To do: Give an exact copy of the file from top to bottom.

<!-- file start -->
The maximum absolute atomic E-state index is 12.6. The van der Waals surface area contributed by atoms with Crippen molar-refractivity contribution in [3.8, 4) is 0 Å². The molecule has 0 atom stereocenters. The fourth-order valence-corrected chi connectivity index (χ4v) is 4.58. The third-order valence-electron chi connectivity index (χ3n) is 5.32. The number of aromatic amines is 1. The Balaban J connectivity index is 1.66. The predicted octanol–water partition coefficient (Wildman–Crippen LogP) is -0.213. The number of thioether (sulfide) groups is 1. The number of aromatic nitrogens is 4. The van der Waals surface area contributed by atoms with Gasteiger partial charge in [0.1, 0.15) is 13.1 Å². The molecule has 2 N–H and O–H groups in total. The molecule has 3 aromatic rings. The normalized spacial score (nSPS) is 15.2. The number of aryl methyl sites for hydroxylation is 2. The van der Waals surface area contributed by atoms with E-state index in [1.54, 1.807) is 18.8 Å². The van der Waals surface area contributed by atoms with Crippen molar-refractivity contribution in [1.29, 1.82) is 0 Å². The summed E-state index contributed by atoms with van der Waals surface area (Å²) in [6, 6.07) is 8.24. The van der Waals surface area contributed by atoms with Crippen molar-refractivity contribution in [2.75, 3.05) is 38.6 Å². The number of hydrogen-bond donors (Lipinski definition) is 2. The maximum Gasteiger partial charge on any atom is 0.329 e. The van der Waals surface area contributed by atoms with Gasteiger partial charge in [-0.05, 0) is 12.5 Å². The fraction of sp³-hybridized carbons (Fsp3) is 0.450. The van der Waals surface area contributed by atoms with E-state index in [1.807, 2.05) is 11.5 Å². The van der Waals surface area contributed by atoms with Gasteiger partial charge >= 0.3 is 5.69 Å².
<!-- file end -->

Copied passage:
The maximum absolute atomic E-state index is 12.6. The van der Waals surface area contributed by atoms with Crippen molar-refractivity contribution in [3.8, 4) is 0 Å². The molecule has 0 atom stereocenters. The fourth-order valence-corrected chi connectivity index (χ4v) is 4.58. The third-order valence-electron chi connectivity index (χ3n) is 5.32. The number of aromatic amines is 1. The Balaban J connectivity index is 1.66. The predicted octanol–water partition coefficient (Wildman–Crippen LogP) is -0.213. The number of thioether (sulfide) groups is 1. The number of aromatic nitrogens is 4. The van der Waals surface area contributed by atoms with Gasteiger partial charge in [0.1, 0.15) is 13.1 Å². The molecule has 2 N–H and O–H groups in total. The molecule has 3 aromatic rings. The normalized spacial score (nSPS) is 15.2. The number of aryl methyl sites for hydroxylation is 2. The van der Waals surface area contributed by atoms with E-state index in [1.54, 1.807) is 18.8 Å². The van der Waals surface area contributed by atoms with Crippen molar-refractivity contribution in [1.29, 1.82) is 0 Å². The summed E-state index contributed by atoms with van der Waals surface area (Å²) in [6, 6.07) is 8.24. The van der Waals surface area contributed by atoms with Crippen molar-refractivity contribution in [2.75, 3.05) is 38.6 Å². The number of hydrogen-bond donors (Lipinski definition) is 2. The maximum Gasteiger partial charge on any atom is 0.329 e. The van der Waals surface area contributed by atoms with Gasteiger partial charge in [-0.05, 0) is 12.5 Å². The fraction of sp³-hybridized carbons (Fsp3) is 0.450. The van der Waals surface area contributed by atoms with E-state index in [1.807, 2.05) is 11.5 Å². The van der Waals surface area contributed by atoms with Gasteiger partial charge >= 0.3 is 5.69 Å².